• in-depth data analysis of patterns and trends, and inquiry into reasons for these
  • explicit expectations for the progress and achievement of individuals and groups, including clarity about expectations for acceleration of progress over time
  • systematic monitoring and evaluation against clearly defined targets, outcomes and measures. 

These practices should be embedded by leaders, within each department and at individual teacher level, to inform planning for students’ identified needs. Taking these steps is likely to provide a coherent evidence base for knowing how well actions taken are making a positive difference to student attendance, retention, progress and achievement, for supporting the realisation of annual goals and strategic aims.

Student achievement in National Certificates of Educational Achievement (NCEAs) has fluctuated since the previous ERO review. Analysis of roll-based data during that time shows that senior students’ achievement levels are below national and similar school attainment rates in NCEA. Results are declining at Levels 2, 3 and for University Entrance. There is disparity between the achievement of males and females and Māori and Pākehā peers. However, data for 2013 and 2014 shows an increase in the percentage of all students, and Māori, leaving with NCEA Level 2.

Many students enter Year 9 performing below curriculum level expectations in literacy and mathematics. Strategies to address this disadvantage are making a difference for some students within one year and for more over three years, particularly in numeracy.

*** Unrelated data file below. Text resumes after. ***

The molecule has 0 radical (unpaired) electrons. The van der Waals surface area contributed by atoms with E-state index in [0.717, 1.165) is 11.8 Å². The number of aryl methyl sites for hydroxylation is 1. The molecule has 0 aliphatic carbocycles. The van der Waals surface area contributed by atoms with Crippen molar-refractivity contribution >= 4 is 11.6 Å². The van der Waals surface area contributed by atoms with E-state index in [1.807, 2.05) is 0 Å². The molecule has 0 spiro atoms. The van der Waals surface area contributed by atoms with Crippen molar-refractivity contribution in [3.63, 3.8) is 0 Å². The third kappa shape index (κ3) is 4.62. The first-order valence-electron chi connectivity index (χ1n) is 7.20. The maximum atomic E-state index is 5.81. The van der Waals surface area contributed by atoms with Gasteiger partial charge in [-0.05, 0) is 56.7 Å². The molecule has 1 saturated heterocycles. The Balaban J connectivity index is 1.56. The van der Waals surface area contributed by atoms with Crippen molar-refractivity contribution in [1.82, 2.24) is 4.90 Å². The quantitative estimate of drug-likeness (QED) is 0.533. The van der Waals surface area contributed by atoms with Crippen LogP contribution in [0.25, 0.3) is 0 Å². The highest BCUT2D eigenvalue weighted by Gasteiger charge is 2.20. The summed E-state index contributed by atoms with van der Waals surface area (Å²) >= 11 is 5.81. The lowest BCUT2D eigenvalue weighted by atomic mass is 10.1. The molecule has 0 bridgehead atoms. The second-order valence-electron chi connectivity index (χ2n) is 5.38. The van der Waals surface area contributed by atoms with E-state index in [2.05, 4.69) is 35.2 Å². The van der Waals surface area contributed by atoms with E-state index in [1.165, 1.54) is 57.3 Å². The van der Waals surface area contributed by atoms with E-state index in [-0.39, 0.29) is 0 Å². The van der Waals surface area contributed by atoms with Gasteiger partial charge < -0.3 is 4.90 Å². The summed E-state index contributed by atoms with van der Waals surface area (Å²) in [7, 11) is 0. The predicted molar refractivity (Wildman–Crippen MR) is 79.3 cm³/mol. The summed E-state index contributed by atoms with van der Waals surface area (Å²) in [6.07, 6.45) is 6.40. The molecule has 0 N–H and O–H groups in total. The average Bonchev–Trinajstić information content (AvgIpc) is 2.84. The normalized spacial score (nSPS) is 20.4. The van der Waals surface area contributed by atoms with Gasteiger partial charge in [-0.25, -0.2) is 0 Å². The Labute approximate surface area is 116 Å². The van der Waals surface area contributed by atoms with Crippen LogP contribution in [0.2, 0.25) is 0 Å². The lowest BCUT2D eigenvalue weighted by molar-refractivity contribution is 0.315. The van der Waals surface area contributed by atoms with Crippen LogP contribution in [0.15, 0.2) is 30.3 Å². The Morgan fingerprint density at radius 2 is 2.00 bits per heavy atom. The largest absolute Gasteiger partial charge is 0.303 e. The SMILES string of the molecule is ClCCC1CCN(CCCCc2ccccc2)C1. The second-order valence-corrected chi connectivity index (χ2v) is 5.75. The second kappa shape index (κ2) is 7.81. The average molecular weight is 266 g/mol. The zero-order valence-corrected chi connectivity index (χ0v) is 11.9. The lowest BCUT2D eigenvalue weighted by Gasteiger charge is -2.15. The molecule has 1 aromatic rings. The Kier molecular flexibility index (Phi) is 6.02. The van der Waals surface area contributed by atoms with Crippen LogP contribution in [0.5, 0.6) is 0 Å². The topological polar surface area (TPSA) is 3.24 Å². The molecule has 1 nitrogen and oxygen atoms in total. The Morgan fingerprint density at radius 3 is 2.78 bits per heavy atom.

A slower-paced approach is taken to fostering progress for students identified as having specific learning needs or whose learning has been severely delayed. These students learn in their own groups. They transition to mainstream classes when assessments indicate readiness. Progress and achievement are monitored against the aims expressed in individual education plans or goals.

The school recognises the need for urgency in targeting needs and knowing what is working well for students to promote better success at Level 1 NCEA and beyond. This will require having specific knowledge of learning needs and patterns of achievement and progress for students in Years 9 and 10.

3 Curriculum

How effectively does this school’s curriculum promote and support student learning?

Since 2012, several initiatives have been introduced to foster student wellbeing and learning for success. Some are very recent. As yet there is little in the way of formal evaluation to indicate the extent of curriculum effectiveness overall, or for any year group. As changes become embedded, leaders should continue to seek ways to know what is working well for students, how effectiveness can be extended or enhanced, and what issues need to be addressed.